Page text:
Tuesday, 21 July 2009

Some shout-outs, kinda.

I had one lone release, back in 2001 or so, on Chill Productions as "Chis". It's been a long, long time since those days. I've often regretted not pushing myself for another release, between then and now, but I must admit it's only been since the last couple of years I feel my sound is polished enough.

It's rather egocentric to admit to perfectionism, right? But it's a fools errand, particularly within art. However electronic music has become so over-produced in the last decade, it's difficult not to feel intimidated and pressured to make one's own material sound "as good".

Let me cut to the chase (sorry, old cliché): Rick Snoman's "Dance Music Manual" is an essential purchase for anyone in a similar position. It's now priced under 15 quid here in the UK so there's no excuse. That Amazon page links to the newest - second - edition, but doesn't have any proper reviews, however there are a couple for the older edition. Don't buy the latter, the newer version has extra content despite the paucity of reviews and lower price!

I've always secretly hated flicking through presets. Well, back in the days of "Chis", I rifled desperately through them in the hopes of finding sounds that would suit me. Which is why I was rarely satisfied. So thankfully now I've gone through the Dance Music Manual and bothered to sit my lazy arse down and learn to properly program my own sounds... the results speak for themselves.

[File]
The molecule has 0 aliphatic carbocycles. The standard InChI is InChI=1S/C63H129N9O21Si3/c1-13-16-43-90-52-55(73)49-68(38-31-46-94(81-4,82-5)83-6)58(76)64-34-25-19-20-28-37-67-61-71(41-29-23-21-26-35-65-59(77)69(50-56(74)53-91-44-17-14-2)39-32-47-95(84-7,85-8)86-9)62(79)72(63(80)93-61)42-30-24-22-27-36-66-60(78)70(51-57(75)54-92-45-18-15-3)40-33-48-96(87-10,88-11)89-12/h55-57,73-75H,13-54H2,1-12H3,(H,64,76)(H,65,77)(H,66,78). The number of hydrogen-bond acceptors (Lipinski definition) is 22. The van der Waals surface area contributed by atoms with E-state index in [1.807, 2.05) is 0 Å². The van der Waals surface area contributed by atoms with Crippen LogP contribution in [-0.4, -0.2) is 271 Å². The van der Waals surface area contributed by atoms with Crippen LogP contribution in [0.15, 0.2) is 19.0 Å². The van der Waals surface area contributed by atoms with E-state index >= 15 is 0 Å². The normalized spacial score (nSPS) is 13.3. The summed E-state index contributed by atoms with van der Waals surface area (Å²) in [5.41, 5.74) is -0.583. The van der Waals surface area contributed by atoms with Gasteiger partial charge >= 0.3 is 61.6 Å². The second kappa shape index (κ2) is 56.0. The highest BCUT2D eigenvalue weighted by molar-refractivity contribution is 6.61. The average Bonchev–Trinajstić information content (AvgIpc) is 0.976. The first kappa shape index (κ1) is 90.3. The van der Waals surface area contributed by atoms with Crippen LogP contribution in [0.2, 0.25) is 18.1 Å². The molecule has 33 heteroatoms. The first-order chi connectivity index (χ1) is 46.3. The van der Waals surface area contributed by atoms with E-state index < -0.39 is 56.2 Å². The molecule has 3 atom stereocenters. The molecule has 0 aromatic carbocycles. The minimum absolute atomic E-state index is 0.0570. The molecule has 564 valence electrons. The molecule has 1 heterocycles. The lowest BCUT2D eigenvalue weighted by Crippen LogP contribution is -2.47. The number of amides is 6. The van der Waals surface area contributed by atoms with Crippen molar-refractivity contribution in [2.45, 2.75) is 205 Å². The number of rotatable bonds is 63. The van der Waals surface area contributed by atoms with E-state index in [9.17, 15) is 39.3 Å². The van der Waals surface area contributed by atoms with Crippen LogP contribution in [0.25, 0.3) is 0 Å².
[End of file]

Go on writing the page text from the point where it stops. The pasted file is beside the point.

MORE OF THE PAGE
The DMM doesn't mention some other essential tips though: exciters and compressors, these are essential, even with a hardware synth! I am very fortunate to have been able to cut my sound design teeth on a Waldorf Microwave XT and a Pulse. Two fabulous hardware synths that can both be had for pretty reasonable prices on Sound On Sound's readers ads or eBay if you're lucky. They're not enough as they are though, layering, "exciting" (glorified distortion, but don't use any on the mid-range!), and judicious compression are all prerequisites for modern electronica production. Having good synth sounds is just the start. But it feels a damn sight more satisfying being able to say my music uses sounds purely made by myself. Well, save for the drum samples. Overused they may be, but I've long had a love affair with 909 drums (and techno, but that's a whole 'nother story), so I'm happy to use those as a starting point.

So, yes, I suppose this little rant was entirely to say I'm happy with where I am as a producer and I'm finding it far easier to put material together that sounds good with far less effort than I required before. Once you get used to a sequencer of choice (my kingdom for an Ableton hardware equivalent - probably not this decade though), and learn some vital tricks (google about side-chaining with filters, and I don't just mean to move cut-offs!), you're no longer endlessly battling with your tools just to make a nice sound.

Phew, now I can finally finish that album! (*cough*bollocks*cough*)


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